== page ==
Needed - Strong Kick Server for Video Measurements.

Chas Tennis

G.O.A.T.
For the kick serve there are many disagreements in the forum posts that could be resolved easily if a few videos were taken.

What is needed is a strong kick serve that bounces clearly to the right and a 240 fps camera with a fast shutter - many smartphones will do - and small motion blur. Send a video.

There are a few instructions, camera angles, etc., to video some interesting points of the kick serve.
 
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Chas Tennis

G.O.A.T.
This serve is an example of what is needed. Strong kick serve with visible bounce to the right.

Thanks to Toly!


#1) The first goal is to get a high speed video of the racket hitting the ball so that the closed tilt of the racket just an inch before impact can be seen.

Does anyone recognize the court? Is he an instructor?
 
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Shroud

G.O.A.T.
This serve is an example of what is needed. Strong kick serve with visible bounce to the right.

Thanks to Toly!


#1) The first goal is to get a high speed video of the racket hitting the ball so that the closed tilt of the racket just an inch before impact can be seen.

Does anyone recognize the court? Is he an instructor?
he has posted here before though I forget who he is.
 

Shroud

G.O.A.T.
For the kick serve there are many disagreements in the forum posts that could be resolved easily if a few videos were taken.

What is needed is a strong kick serve that bounces clearly to the right and a 240 fps camera with a fast shutter - many smartphones will do - and small motion blur. Send a video.

There are a few instructions, camera angles, etc., to video some points of the serve.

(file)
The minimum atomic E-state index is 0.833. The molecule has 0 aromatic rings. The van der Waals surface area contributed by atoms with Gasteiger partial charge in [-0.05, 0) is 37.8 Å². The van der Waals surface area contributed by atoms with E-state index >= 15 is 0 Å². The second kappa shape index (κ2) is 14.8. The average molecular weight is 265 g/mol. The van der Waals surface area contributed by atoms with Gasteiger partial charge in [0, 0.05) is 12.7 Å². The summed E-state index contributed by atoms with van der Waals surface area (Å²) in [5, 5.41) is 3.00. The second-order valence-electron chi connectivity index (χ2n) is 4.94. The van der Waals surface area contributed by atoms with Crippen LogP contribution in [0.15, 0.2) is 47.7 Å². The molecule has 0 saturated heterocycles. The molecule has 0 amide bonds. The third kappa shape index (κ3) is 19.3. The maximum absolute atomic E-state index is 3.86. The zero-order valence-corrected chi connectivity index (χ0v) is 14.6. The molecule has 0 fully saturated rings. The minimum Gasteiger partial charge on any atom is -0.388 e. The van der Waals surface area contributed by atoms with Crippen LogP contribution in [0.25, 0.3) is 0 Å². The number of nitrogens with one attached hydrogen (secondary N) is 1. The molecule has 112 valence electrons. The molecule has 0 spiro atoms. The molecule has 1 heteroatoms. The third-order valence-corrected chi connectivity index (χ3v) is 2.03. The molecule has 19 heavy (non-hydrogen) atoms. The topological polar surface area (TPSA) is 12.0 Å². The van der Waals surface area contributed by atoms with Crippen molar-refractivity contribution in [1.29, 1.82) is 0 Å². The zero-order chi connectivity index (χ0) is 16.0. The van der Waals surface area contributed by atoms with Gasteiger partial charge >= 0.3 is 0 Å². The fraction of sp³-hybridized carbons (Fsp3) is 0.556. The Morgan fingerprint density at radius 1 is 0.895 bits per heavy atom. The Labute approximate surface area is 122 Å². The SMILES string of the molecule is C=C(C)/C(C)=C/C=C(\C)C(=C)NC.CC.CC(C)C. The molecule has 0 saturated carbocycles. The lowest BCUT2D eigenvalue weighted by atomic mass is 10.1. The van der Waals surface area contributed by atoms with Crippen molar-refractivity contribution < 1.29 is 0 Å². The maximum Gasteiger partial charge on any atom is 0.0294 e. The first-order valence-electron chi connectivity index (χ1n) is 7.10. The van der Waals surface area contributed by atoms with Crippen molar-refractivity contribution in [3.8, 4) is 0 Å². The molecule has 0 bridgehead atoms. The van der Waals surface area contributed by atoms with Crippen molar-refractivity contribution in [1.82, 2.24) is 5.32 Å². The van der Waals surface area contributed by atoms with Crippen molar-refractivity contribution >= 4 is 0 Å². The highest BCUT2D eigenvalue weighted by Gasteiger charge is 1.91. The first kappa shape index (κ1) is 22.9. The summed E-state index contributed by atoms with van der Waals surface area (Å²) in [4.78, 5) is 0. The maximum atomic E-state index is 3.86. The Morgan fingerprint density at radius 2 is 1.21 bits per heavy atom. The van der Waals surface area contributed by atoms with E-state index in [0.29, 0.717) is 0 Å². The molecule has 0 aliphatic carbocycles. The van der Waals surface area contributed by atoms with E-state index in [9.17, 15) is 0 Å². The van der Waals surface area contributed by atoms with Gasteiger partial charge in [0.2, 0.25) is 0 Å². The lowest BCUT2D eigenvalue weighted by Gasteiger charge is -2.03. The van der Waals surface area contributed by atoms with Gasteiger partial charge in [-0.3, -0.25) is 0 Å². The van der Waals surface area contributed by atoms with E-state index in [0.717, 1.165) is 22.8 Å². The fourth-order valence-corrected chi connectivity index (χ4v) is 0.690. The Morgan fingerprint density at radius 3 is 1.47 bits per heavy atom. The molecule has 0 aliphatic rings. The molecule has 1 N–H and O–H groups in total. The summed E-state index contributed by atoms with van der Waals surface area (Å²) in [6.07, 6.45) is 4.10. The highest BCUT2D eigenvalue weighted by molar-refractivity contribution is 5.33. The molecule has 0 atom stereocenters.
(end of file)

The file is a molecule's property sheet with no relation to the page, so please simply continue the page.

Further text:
confused by this request for video. Didnt you say that only high level player's vids should be looked at? Yet you seem to be asking the peanut gallery??
 

Chas Tennis

G.O.A.T.
There are a few simple camera set ups that would show us some things such as whether the racket is closed for a kick serve at impact that bounces to the right. He obviously has a very effective high level kick serve with pace that bounces to the right.

I'd always like an example of a high level ATP stroke of the best current players. But for this kick serve issue, that server looks very good. It is very difficult to find a kick serve with a visible right bounce and also a camera viewing the racket at the proper angle. I know how to set that up. You want the camera to catch the ball 1" from impact so that one edge of the racket blocks the other edge. You look at the first kick serve and then move the camera a few times to align it. A 15 degrees tilt is then easy to see. See the Stosur kick serve.

I tried videoing two players that I know and thought had strong kick serves. The balls bounced high but not to the right. I had a camera on one of them, about 75 serves bounced high and maybe 3 bounced high and a little to the right. There was a second camera to display the racket tilt at impact and I did not see racket tilt for that player. Now, I think that they had one strong and one very effective Top Spin serve but no kick serve. Both the players thought that they had a kick serve.

Have everything but a strong kick server and pointing a camera for some serves until the alignment shows racket edge behind edge. If any college players or coaches want some informative videos on their kick serves, we are open for business.

There is one other possibility for the right side bounce and this depends on a strong serve and bounce angle. Maybe the strong right side bounce depends on the ball distorting against the court. ? That also can be determined in a serve as shown in post #2. You need as high a frame rate as you can get because the ball squish is very brief.

Another issue, SystemicAnalomy and I have been disagreeing on whether the spin after racket impact is maintained to the bounce or whether the spin builds as the ball travels. That would be another simple observation, to video the spin direction after racket impact and then just before bounce.

The best camera angle to video the bounce direction is viewing in the direction of the trajectory right before the bounce.

So we could clear up some issues if we had a volunteer with a kick serve that bounced to the right.
 
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Chas Tennis

G.O.A.T.
IIlustration of the racket closed tilt for the kick serve. Toly processed videos.